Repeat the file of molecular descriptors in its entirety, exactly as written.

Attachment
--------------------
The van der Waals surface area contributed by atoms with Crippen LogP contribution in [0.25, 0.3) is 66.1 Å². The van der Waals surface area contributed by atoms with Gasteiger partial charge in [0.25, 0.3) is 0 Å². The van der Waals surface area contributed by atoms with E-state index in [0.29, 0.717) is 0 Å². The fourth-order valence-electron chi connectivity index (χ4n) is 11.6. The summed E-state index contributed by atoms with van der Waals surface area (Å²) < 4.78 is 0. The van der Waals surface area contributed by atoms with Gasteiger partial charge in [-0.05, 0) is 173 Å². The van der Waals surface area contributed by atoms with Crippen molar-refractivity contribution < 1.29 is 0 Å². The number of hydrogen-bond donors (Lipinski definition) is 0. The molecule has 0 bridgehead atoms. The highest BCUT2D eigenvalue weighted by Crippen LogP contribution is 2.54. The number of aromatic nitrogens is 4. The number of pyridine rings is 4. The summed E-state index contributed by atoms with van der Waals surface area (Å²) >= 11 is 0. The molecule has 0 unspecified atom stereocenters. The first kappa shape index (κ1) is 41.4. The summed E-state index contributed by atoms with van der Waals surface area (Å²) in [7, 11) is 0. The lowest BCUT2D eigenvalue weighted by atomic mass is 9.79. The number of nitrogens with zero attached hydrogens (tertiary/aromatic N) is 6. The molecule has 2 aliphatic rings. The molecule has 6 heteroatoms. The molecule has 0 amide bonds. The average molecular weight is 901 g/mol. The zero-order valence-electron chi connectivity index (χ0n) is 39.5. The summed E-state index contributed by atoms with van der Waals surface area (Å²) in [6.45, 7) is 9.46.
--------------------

The van der Waals surface area contributed by atoms with Crippen LogP contribution in [0.25, 0.3) is 66.1 Å². The van der Waals surface area contributed by atoms with Gasteiger partial charge in [0.25, 0.3) is 0 Å². The van der Waals surface area contributed by atoms with E-state index in [0.29, 0.717) is 0 Å². The fourth-order valence-electron chi connectivity index (χ4n) is 11.6. The summed E-state index contributed by atoms with van der Waals surface area (Å²) < 4.78 is 0. The van der Waals surface area contributed by atoms with Gasteiger partial charge in [-0.05, 0) is 173 Å². The van der Waals surface area contributed by atoms with Crippen molar-refractivity contribution < 1.29 is 0 Å². The number of hydrogen-bond donors (Lipinski definition) is 0. The molecule has 0 bridgehead atoms. The highest BCUT2D eigenvalue weighted by Crippen LogP contribution is 2.54. The number of aromatic nitrogens is 4. The number of pyridine rings is 4. The summed E-state index contributed by atoms with van der Waals surface area (Å²) >= 11 is 0. The molecule has 0 unspecified atom stereocenters. The first kappa shape index (κ1) is 41.4. The summed E-state index contributed by atoms with van der Waals surface area (Å²) in [7, 11) is 0. The lowest BCUT2D eigenvalue weighted by atomic mass is 9.79. The number of nitrogens with zero attached hydrogens (tertiary/aromatic N) is 6. The molecule has 2 aliphatic rings. The molecule has 6 heteroatoms. The molecule has 0 amide bonds. The average molecular weight is 901 g/mol. The zero-order valence-electron chi connectivity index (χ0n) is 39.5. The summed E-state index contributed by atoms with van der Waals surface area (Å²) in [6.45, 7) is 9.46.